Another point of view
I'm currently reading Rhett Butler's People the new "companion piece" to Gone With the Wind (for an interview with the author read Melissa Whitworth's piece in the Telegraph). Actually it's not as bad as some of the reviews have made out, as long as you don't think too much about GWTW as neither Scarlett or Rhett feel like their Mitchell counterparts. It certainly does a very good job in clearing up the uncomfortable parts of the original for a 21st century reader; there's condemnation of the Klan, Rhett's supposed racial murder is explained away....it's a version that is certainly much easier to defend.
But Scarlett appears as a shadowy selfish figure; so far (three quarters in) I'm still not sure what McCaig's Rhett sees in her. Certainly we get a lot more of his inner pain but I'm not sure why he bothers with her. You have to remember Scarlett's attraction from Mitchell's book to be convinced.
Also the selling point of GWTW for me was the transgressive nature of Scarlett - a woman who refused to conform to the boundaries of southern womanhood (while of course being hypocritical about convention). This struggle - and her blindness over Ashley and Rhett is what made GWTW the bestseller it was. RBP loses this whole struggle with Scarlett as a small side character. This is not to say the book isn't enjoyable - it is - it's jsut not the sort that sticks in your mind.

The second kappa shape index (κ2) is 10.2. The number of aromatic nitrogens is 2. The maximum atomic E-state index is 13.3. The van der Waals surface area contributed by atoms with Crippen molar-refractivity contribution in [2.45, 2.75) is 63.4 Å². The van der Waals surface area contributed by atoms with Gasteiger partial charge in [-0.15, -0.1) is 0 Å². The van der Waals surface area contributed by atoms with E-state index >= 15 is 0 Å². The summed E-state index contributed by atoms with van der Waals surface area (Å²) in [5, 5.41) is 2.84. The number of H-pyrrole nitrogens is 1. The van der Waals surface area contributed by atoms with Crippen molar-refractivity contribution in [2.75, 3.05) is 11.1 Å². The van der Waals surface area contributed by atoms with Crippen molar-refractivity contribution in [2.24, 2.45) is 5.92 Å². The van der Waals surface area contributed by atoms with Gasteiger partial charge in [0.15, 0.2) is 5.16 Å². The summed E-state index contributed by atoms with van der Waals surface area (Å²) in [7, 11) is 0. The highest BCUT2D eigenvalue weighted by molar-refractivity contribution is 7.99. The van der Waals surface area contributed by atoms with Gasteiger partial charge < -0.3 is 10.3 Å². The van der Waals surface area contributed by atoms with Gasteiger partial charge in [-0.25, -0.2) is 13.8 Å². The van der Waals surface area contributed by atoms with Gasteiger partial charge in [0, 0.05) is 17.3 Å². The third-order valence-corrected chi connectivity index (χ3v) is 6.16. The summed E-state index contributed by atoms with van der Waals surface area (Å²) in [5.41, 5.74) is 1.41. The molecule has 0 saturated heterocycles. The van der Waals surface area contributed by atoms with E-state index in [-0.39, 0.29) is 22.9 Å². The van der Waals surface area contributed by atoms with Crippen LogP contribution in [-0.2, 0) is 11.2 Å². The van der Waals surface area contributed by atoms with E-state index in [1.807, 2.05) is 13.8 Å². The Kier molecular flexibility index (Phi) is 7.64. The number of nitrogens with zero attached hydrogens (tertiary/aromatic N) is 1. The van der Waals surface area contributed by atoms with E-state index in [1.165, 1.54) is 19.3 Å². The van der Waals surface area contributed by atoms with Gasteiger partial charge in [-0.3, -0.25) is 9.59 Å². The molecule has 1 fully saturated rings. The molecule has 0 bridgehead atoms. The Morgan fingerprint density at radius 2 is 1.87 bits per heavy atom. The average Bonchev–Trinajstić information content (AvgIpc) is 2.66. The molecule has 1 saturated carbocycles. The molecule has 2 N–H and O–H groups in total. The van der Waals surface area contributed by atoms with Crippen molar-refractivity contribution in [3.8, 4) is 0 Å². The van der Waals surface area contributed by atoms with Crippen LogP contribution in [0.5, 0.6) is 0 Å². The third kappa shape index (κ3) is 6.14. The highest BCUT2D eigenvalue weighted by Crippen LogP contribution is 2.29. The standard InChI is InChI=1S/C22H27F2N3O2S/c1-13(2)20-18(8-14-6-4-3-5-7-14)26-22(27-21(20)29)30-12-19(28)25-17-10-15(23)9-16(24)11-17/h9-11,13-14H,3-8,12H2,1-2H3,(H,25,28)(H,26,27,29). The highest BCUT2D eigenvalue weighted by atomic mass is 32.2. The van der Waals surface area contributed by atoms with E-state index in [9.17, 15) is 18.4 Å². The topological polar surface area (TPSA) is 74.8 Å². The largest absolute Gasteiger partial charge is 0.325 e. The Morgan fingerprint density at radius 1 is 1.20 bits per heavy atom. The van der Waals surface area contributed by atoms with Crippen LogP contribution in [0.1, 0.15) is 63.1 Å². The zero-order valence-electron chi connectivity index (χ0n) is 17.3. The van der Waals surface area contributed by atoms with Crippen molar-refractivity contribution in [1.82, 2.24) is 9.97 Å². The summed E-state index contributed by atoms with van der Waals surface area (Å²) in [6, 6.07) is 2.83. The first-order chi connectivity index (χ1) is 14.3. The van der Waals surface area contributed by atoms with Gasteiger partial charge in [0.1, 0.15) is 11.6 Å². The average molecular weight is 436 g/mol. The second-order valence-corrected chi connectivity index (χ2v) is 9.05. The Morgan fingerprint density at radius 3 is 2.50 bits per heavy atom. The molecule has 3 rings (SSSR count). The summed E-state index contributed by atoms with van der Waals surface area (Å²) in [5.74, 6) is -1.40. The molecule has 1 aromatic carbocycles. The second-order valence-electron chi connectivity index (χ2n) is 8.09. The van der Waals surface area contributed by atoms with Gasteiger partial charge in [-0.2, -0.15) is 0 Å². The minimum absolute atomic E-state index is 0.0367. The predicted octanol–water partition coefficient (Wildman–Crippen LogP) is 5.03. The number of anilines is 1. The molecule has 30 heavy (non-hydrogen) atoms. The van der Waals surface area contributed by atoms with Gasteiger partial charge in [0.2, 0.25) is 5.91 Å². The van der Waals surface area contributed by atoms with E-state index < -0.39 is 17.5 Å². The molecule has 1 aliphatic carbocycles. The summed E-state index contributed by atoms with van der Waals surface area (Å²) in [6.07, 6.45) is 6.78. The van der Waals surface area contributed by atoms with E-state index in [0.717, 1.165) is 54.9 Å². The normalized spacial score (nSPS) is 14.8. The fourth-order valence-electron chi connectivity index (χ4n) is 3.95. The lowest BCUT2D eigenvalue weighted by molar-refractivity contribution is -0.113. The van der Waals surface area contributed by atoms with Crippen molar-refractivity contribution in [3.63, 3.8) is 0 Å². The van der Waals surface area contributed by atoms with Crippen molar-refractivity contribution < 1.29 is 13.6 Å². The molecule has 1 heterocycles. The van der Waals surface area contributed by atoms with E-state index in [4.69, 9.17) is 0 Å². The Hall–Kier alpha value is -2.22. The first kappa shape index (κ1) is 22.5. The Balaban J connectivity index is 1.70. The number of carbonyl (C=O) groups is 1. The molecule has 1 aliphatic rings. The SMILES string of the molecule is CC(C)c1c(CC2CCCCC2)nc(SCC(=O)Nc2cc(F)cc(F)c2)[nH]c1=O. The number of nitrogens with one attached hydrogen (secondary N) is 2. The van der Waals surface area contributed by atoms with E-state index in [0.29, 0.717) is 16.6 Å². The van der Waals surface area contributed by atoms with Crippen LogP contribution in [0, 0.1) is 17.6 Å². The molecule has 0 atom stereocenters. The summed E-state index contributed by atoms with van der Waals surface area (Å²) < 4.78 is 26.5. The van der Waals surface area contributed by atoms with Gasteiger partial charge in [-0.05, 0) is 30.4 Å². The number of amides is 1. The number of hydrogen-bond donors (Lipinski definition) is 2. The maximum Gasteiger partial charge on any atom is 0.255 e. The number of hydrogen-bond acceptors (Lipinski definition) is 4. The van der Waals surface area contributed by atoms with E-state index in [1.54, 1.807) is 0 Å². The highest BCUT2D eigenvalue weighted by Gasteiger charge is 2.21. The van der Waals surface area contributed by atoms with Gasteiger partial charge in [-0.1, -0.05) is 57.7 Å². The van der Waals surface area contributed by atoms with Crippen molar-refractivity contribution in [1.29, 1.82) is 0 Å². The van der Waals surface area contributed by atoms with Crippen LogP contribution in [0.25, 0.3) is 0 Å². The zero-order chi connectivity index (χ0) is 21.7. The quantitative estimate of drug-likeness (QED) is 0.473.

What is really interesting is why it was written like this. The whole point of RBP as Donald McCaig tells it is not to do a straightforward sequel but to tell the same story from another angle - an idea I love
But it also made me think, what makes this approach work and what doesn't? The Wide Sargasso Sea is now seen as a classic in its own right. Why do I think RBP won't work the same?First if you are going to tell a story from another character's viewpoint I think you have to choose carefully. WSS works I think because the first Mrs Rochester is a) a vital part of Jane Eyre but not a character we know well b) has a crucial if tangential part in the plot c) has meaning beyond her character - the whole concept of the Madwoman in the Attic (Gilbert & Gubar) which has taken on the idea of Victorian ideas surrounding womanhood
Why doesn't Rhett work the same? Well he plays too big a role to start off with; there is lots we don't know about his past, but the interest for the reader is his relationship with Scarlett, a relationship that appears shadowy in this book. So far - although an interesting retelling of the civil war I don't feel hugely different about Mitchell's Atlanta, Scarlett or Rhett so far. There hasn't been a dramatic change in view.
The next point seems rather contradictory but I think it does tie together; in a way McCaig as Whitworth says is rewriting Rhett for a 21st century audience - as the New York Times review makes clear - the recasting of Rhett as Everyman. But do we really want Rhett as Everyman? Does that diminish him?
So my thoughts are: you need a smaller character but one on whom the plot hinges in some way; a character who represents an idea bigger than themselves; a character that in some way we have no firm opinion on or a very crude one word opinion of.
It made me wonder which other classics could actually work if rewritten with minor characters pushed to the forefront. Wuthering Heights is already told by multiple narrators. Rebecca has already performed the trick in a way by being written by the second wife. What others I wonder?